What's the Difference Between a Hoarder and a Saver?
Just about everyone has heard of hoarding. People with an irrational need to collect and keep much more than they can possibly use have been the focus of countless television programs, radio talk shows, Internet chat rooms, and magazine articles. Unfortunately, all the attention has led some people to confuse people who are thrifty and refer to themselves as "savers" with those who must keep acquiring goods and can't throw anything away. If you are among those who are not sure of the differences between a hoarder and a saver, here are some distinctions that will help you understand.
No Room? No Problem!
Hoarders are not the least bit concerned about whether there is room for new stuff. The main object is to acquire whatever captures the eye first and worry about where to put it later. As a result, a hoarder's home is usually packed from basement to attic with piles of stuff, very little of which ever sees any actual use.
By contrast, a saver is focused on buying goods with a definite plan in mind. For example, those bolts of fabric that are purchased on sale are destined to become clothing, window treatments, or maybe even some gifts for loved ones. Since the project will get underway shortly, finding a spot for the fabric will not be a problem. There is usually space set aside in a storage closet or in the craft room for just such a purpose.
Things Equal Security
Hoarders have often lived through some sort of life event where they felt deprived of something very important. For example, a hoarder may have lived through a time when it was impossible to purchase new clothes or keep food on the table. After emerging from hard times, the individual goes to extremes to purchase in abundance those items he or she had to do without. This means clothes closets begin to overflow into the bedroom, then begin to make their way into the hall and into other rooms.
A saver may also have learned thrift during hard economic times, but takes a different approach to the hoarder. Savers make sure the food pantry is always full, but tends to consider that enough. A saver buys quality clothing in classic styles that can be worn from one year to the next and look fresh by adding different accessories. While both the hoarder and the saver are mindful that deprivation could come again, one focuses on quantity while the other goes for quality that will last through anything that comes down the road.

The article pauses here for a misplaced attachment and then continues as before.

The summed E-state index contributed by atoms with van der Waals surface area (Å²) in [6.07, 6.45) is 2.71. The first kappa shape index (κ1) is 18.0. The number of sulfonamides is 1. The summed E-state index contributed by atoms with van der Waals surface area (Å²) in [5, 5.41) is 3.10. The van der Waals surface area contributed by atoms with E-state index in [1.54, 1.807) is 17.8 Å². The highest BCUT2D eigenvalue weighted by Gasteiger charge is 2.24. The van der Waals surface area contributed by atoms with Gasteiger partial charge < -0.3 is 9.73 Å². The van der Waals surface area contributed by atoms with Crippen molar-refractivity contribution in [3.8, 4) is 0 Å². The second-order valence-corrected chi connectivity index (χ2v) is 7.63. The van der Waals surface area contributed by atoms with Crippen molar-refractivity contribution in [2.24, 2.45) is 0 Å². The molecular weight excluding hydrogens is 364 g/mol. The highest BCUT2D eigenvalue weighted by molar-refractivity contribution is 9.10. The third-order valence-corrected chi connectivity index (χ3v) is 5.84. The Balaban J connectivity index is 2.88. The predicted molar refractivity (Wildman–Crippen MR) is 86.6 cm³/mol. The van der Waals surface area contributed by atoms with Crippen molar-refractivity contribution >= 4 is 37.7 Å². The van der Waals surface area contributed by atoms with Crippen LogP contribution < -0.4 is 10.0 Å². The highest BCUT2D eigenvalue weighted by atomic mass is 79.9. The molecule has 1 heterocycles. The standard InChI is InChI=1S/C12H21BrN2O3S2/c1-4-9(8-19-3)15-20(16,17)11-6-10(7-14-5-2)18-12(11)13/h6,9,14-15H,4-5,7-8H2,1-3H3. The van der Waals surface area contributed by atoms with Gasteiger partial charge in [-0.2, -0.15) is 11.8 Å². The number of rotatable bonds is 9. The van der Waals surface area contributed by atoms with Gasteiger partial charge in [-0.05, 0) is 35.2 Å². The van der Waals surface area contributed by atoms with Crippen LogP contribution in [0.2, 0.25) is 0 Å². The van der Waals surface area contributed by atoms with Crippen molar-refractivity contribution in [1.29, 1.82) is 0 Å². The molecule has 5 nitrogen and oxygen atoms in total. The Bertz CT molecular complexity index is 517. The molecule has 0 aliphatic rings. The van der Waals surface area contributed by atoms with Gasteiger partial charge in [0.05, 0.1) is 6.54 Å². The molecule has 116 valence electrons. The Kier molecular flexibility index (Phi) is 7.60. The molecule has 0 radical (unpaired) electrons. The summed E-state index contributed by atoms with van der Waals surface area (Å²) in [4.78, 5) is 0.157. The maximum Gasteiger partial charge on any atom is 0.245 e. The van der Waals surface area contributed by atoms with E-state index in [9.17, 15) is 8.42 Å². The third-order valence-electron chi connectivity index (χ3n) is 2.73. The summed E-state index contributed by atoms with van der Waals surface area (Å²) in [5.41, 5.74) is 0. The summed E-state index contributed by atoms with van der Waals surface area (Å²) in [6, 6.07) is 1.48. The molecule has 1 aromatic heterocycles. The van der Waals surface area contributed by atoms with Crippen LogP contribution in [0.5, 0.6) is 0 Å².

Home is a Dangerous Place
Hoarders often live in conditions that are not healthy. Going far beyond a home that simply is in disarray, the hoarder may refuse to throw out food after expiration dates have passed, or household pests have burrowed into boxes of pasta or sacks of flour. The sheer volume of stuff packed into each room may make it impossible to clean the home properly, leading to an atmosphere that is increasingly toxic. From this perspective, hoarders are placing themselves in grave danger.
Savers like clean spaces and have no problem getting rid of stuff when things begin to get cluttered. Their thrifty nature makes them fond of donating to recycling centers and charity shops. Spoiled food is thrown out promptly, old clothes are handed off to friends or given to shelters, and older kitchen appliances are disposed of at yard sales or some other venue. Savers know when to let go and keep the house a safe and inviting place to be.
If you suspect that you are on your way to becoming a hoarder, call a counselor today. Stopping this type of counterproductive behavior now will be much easier than dealing with it after the house is jammed full of useless items.
Image Credit » https://pixabay.com/en/chaos-clutter-a-mess-things-stuff-227971/ by Hans